For more information Be Medicinewise Week visit http://www.nps.org.au/bemedicinewiseweek

Or visit www.facebook.com.au/npsmedicinewise each day to join the conversation with Bert Newton.



11 OCTOBER 2013





On Monday NPS MedicineWise, with the help of ambassadors Bert Newton and Dr John D’Arcy, will launch Be Medicinewise Week 2013.


The week is a national public health initiative to encourage the quality use of medicines in the community and support people to make safer and more informed decisions about their medicines and health.


Now in its third year, Be Medicinewise Week 2013 will focus on Australia’s ageing population, providing older Australians with tools and information to be active partners in their health care and medicines management.


NPS MedicineWise Clinical Advisor, Dr Andrew Boyden, says health professionals play a vital role in community education and can help older patients better understand the role of medicines in their healthcare.


Helping patients to understand why they are taking medicines; how to take those medicines safely; and what to do if they experience problems is critical to reducing adverse medicines events,” says Dr Boyden.


In a national census of medicines use, NPS MedicineWise found that most older Australians take five or more medicines per day and the proportion of people aged 75 years or older taking multiple medicines is double that of those aged 50-64 years.


By taking more medicines, older people have a higher risk of adverse outcomes: people who take five or more medicines everyday are almost twice as likely to report a medicines problem as those who take less.


Medicines use in older people is a balance between managing conditions according to disease based guidelines and addressing patient goals while at the same time avoiding medicine-related problems.


Finding this balance can be helped when patients an active role in their care. Encouraging patients to keep a list of their medicines, discuss their long-term health goals and understand the risks and benefits of their medicines is key to safe medicines management.”


During Be Medicinewise Week, all Australians are being urged to take part in a daily medicinewise challenge. Dr Boyden says that health professionals can support their patients in the following ways:


·         Learn: Approximately 46% of people aged 50 years or older use complementary medicines. Many are not aware that these medicines may interact with prescription medicines and contribute to increased risk or pill burden. Review your patients’ medicines and ask about complementary and over-the-counter medicines use.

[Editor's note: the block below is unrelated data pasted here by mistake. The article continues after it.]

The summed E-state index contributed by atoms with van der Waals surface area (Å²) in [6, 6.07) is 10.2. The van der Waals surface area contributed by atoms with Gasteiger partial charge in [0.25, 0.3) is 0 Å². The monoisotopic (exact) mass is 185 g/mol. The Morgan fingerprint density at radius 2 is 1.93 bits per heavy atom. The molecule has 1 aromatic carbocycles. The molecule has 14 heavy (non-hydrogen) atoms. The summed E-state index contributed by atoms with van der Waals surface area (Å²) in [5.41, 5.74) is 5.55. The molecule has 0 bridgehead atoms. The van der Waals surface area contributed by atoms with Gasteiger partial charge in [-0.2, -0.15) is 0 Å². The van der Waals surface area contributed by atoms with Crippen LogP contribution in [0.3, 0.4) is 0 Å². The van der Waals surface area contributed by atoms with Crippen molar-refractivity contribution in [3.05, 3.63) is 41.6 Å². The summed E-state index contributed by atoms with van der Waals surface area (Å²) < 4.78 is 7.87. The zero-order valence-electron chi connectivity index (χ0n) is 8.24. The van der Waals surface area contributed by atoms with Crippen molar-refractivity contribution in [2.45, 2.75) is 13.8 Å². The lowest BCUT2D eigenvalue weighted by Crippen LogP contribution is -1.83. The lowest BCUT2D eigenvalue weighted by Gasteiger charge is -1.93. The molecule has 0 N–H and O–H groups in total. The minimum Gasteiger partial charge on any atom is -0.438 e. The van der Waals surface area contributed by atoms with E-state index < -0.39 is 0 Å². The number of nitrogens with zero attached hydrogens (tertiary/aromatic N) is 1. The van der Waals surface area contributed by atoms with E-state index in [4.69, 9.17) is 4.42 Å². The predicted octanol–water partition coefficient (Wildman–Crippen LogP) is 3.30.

·         Manage: For older people taking multiple medicines, knowing the active ingredient is important so they can avoid doubling up. Ensure your patients know how to recognise the active ingredient in their medicines and encourage them to maintain an up-to-date medicines list.

·         Discuss: Encourage older people to ask questions and discuss the risks and benefits of their medicines. Assist patients and their carers to access the information they need understand their condition, their medicines and their care.


The latest therapeutic topic from NPS MedicineWise, Older and wiser: promoting safe use of medicines in older people, supports GPs to achieve good medicines management with older patients. GPs can request an educational visit via email to edvisits@nps.org.au or by calling (02) 8217 8795.


For more information about Be Medicinewise Week visit www.nps.org.au/bemedicinewiseweek 


9 OCTOBER 2013




Next Monday, Bert Newton will join NPS MedicineWise to launch Be Medicinewise Week 2013 and urge everyone to take part in a national medicinewise challenge.


Now in its third year, Be Medicinewise Week 2013 will focus on the Australia’s ageing population, giving older Australians the tools and information they need to get wise about their health and their medicines.


At the launch on Monday, Australian icon, Bert Newton, will tell of his own experiences with health and medicines, urging everyone to become medicinewise and get more involved in their health management.


Dr Lynn Weekes, CEO of NPS MedicineWise, will also address the launch to release new findings about older Australians’ attitudes and behaviours when it comes to taking medicines.


Every year, 190,000 Australians will be admitted to hospital following a problem with their medicines and one in three unplanned hospital admissions involving older people is be medicines-related.


Many medicines problems can be prevented and urging people to be medicinewise is one way NPS MedicineWise works to bring down the number of potentially dangerous adverse medicines events in Australia.